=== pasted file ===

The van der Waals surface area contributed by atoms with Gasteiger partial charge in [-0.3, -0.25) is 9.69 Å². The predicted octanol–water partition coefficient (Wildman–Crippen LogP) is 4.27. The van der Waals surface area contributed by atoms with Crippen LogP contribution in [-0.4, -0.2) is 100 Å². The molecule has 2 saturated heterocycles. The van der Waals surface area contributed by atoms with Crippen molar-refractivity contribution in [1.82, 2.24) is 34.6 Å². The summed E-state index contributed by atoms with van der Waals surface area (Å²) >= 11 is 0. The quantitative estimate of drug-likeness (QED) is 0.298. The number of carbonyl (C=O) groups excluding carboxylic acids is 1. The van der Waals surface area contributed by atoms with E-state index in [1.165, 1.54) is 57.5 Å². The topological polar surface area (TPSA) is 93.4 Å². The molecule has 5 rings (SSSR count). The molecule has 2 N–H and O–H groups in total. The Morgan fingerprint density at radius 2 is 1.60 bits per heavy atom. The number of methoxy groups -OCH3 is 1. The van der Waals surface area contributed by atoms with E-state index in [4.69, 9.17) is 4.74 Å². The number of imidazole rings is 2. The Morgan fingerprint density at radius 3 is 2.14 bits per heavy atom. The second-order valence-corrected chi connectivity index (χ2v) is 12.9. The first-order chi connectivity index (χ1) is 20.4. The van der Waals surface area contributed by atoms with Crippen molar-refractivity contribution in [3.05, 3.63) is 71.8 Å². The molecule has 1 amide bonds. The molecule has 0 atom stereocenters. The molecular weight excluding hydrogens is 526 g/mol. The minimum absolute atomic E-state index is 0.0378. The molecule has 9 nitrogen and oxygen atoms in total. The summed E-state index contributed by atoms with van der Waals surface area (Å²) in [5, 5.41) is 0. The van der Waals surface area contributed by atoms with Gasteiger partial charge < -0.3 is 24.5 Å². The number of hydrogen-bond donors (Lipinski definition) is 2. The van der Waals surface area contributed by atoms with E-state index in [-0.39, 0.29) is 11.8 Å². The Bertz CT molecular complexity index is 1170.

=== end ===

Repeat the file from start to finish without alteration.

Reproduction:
The van der Waals surface area contributed by atoms with Gasteiger partial charge in [-0.3, -0.25) is 9.69 Å². The predicted octanol–water partition coefficient (Wildman–Crippen LogP) is 4.27. The van der Waals surface area contributed by atoms with Crippen LogP contribution in [-0.4, -0.2) is 100 Å². The molecule has 2 saturated heterocycles. The van der Waals surface area contributed by atoms with Crippen molar-refractivity contribution in [1.82, 2.24) is 34.6 Å². The summed E-state index contributed by atoms with van der Waals surface area (Å²) >= 11 is 0. The quantitative estimate of drug-likeness (QED) is 0.298. The number of carbonyl (C=O) groups excluding carboxylic acids is 1. The van der Waals surface area contributed by atoms with E-state index in [1.165, 1.54) is 57.5 Å². The topological polar surface area (TPSA) is 93.4 Å². The molecule has 5 rings (SSSR count). The molecule has 2 N–H and O–H groups in total. The Morgan fingerprint density at radius 2 is 1.60 bits per heavy atom. The number of methoxy groups -OCH3 is 1. The van der Waals surface area contributed by atoms with E-state index in [4.69, 9.17) is 4.74 Å². The number of imidazole rings is 2. The Morgan fingerprint density at radius 3 is 2.14 bits per heavy atom. The second-order valence-corrected chi connectivity index (χ2v) is 12.9. The first-order chi connectivity index (χ1) is 20.4. The van der Waals surface area contributed by atoms with Crippen molar-refractivity contribution in [3.05, 3.63) is 71.8 Å². The molecule has 1 amide bonds. The molecule has 0 atom stereocenters. The molecular weight excluding hydrogens is 526 g/mol. The minimum absolute atomic E-state index is 0.0378. The molecule has 9 nitrogen and oxygen atoms in total. The summed E-state index contributed by atoms with van der Waals surface area (Å²) in [5, 5.41) is 0. The van der Waals surface area contributed by atoms with Gasteiger partial charge < -0.3 is 24.5 Å². The number of hydrogen-bond donors (Lipinski definition) is 2. The van der Waals surface area contributed by atoms with E-state index in [-0.39, 0.29) is 11.8 Å². The Bertz CT molecular complexity index is 1170.